Saturday, July 19, 2008

Marriage and Deployment

Marriage and Deployment are not two words that fit well in a sentence together. They don't sound good together, you know? They don't roll off the tongue the way "peanut butter and jelly" does.
Do a favor for me. Take a few minutes and read this article I found: As wars lengthen, toll on military families mounts
It's a bit long, but it's so important for civilians to know what we go through. Throw what you see on Army Wives out the window. When we really get down to it, deployments suck. They don't last two months like they do on that tv drama so many people are in to. It's not romantic when he comes home. It's work. It's struggle. It's him looking around the house wondering why you spent money on that new chair that you obviously didn't need. Or the new bikes for the kids when their old ones were perfectly fine. After all, he didn't get to run around buying fun stuff with the money he was earning.
And it's not just money. It's the fact that the wife and kids kept moving on. The kids grew up (without his permission!), the wife cut her hair and lost a few pounds and started wearing nicer clothes. The kids and wife have their own routine down, and it doesn't include Dad. The chore chart on the fridge (that wasn't there before, mind you), doesn't have a place for Dad's name. The getting-ready-for-school-and-work routine in the morning has no room for Dad in it. And how come the 3-year-old keeps going to Mom for everything? Before Dad left they were best buddies. Inseparable. Now he acts like he barely knows his own dad!
On the flip side of that coin, the wife has her husband home. Who keeps asking her questions. About everything. Why didn't you pay off this bill like I asked you to? When did you start letting Billy go to the park by himself? Doesn't Sarah need her helmet to ride her bike? The wife thinks, "I've got this all under control! I've been doing this for 15 months on my own!" But all of a sudden she's got someone to answer to again.

Like I said. Struggle. The husband is changed from what he saw/did overseas. The wife is changed from a year of dealing with ALL household issues on her own. Instead of changing and growing together, like normal couples do, the military couple has changed and grown apart. The kids aren't used to listening to Daddy. There are mixed feelings about him being home.

What all this boils down to is repeated, long term deployments. Although this is "only" my husband's second, many many of our friends are going through #3 and yes, even #4! Since late 2001, these troops have been deployed over and over, sometimes living in horrible conditions, many times sleep deprivation is the norm, the sweltering climate with a hundred pounds of gear strapped to your back 24/7.... how can that NOT take a toll on you? How can that NOT stress a marriage? Even a normal marriage, sans deployment, has it's fair share of trials and tribulations.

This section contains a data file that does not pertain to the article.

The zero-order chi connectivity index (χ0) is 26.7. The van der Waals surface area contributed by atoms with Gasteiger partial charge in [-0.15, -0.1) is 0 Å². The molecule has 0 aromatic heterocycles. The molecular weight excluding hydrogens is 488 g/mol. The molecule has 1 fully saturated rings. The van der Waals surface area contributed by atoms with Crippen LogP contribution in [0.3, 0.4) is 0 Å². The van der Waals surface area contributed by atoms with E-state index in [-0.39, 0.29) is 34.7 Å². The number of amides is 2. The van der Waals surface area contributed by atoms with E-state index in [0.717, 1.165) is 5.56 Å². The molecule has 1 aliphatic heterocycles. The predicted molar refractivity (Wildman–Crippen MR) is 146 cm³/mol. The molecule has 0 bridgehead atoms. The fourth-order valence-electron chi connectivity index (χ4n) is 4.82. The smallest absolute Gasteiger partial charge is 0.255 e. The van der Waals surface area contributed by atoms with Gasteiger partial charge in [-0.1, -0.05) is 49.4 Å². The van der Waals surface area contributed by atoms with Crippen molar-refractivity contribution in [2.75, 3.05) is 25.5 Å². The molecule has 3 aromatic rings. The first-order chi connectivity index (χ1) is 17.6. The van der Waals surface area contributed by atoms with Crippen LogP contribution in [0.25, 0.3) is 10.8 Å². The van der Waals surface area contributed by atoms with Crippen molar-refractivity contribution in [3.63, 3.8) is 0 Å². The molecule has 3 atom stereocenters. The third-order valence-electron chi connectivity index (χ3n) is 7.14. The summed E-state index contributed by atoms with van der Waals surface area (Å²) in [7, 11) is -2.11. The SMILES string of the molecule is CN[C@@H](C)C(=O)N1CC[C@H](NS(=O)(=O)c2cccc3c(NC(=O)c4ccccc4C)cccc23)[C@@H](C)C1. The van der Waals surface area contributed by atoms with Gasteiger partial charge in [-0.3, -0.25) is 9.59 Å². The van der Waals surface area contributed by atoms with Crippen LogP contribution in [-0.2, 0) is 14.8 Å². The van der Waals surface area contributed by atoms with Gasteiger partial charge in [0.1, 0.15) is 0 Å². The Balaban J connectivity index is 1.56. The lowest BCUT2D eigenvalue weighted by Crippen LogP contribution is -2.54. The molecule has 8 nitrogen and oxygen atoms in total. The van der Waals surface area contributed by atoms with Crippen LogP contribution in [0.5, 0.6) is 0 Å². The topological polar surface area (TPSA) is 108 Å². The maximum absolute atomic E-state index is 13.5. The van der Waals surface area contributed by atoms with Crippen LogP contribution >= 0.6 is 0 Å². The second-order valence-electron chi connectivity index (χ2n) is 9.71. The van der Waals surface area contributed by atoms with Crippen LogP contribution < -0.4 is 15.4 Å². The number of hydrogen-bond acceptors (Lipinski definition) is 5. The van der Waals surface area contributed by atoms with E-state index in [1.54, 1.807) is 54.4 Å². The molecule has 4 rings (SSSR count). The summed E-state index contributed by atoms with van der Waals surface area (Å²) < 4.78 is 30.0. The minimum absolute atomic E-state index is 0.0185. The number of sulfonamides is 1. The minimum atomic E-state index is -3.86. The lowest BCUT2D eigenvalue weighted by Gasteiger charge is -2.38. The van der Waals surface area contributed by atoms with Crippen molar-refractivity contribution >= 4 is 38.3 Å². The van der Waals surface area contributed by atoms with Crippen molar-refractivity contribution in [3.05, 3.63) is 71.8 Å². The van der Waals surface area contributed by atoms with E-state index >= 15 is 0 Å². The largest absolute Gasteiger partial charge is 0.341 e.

Husband and I are lucky. We talk. A lot. We get our frustrations out. We don't keep much in. "Experts" tell us spouses back home not to overwhelm our guys overseas with our problems. We're told to keep somethings to ourselves and that there are plenty of outlets on our bases to get stuff out if we need to. I say "HA!" My best friend is 7000 miles away. The one I talk to about everything under the sun, and I'm supposed to clam up and not talk about my problems. Sure sometimes I get a, "What am I supposed to do? I'm too far away to help you". Most of the time I get what I need, a shoulder, a pat on the back, a "it's okay, honey". Then I'm recharged and ready to face the rest of the week.

The article talks about families being stretched thin from multiple deployments. Add in to that all of the divorces, domestic violence, and PTSD resulting from those multiple deployments and I say, well DUH! Of course we're stretched thin! The last time I checked, 15 months in a *combat zone* wasn't anyone's idea of a Beaches Resort vacation.


Anonymous said...

"The husband is changed from what he saw/did overseas. The wife is changed from a year of dealing with ALL household issues on her own. Instead of changing and growing together, like normal couples do, the military couple has changed..."

It is so true... sometimes change can be for the better... but even after a year of being home, some of the things that happened over there - things that he saw, have impacted the way he acts and reacts to things here. Not really lovin' that part.


snowflake said...

Oh I saw that article too and like you, can't believe that it is much of a revelation to anyone. It is hard - adjusting to them being gone- then all of us readjusting when they get home. You and your dh do a great job and really are an inspiration to so many. I know I often think of you and how you guys handle things as a guide...

Gina said...

Wow! Finally someone who can see the the "other" side of the homecoming. Everyone keeps asking why I always say...when Daddy comes home everything is going to be turned upside down. Daddy keeps wondering why I constantly remind him that baby girl (2yrs-he deployed just after she turned 1)may not run to him with open arms screaming "Daddy!" and why I constantly remind him that life goes on here..and it doesn't matter if he's not spending any money, because the bills still come and the kids still get sick. The summer is still hot and we still need groceries...etc. Thanks for the post! It's nice to hear someone describle real life after deployment!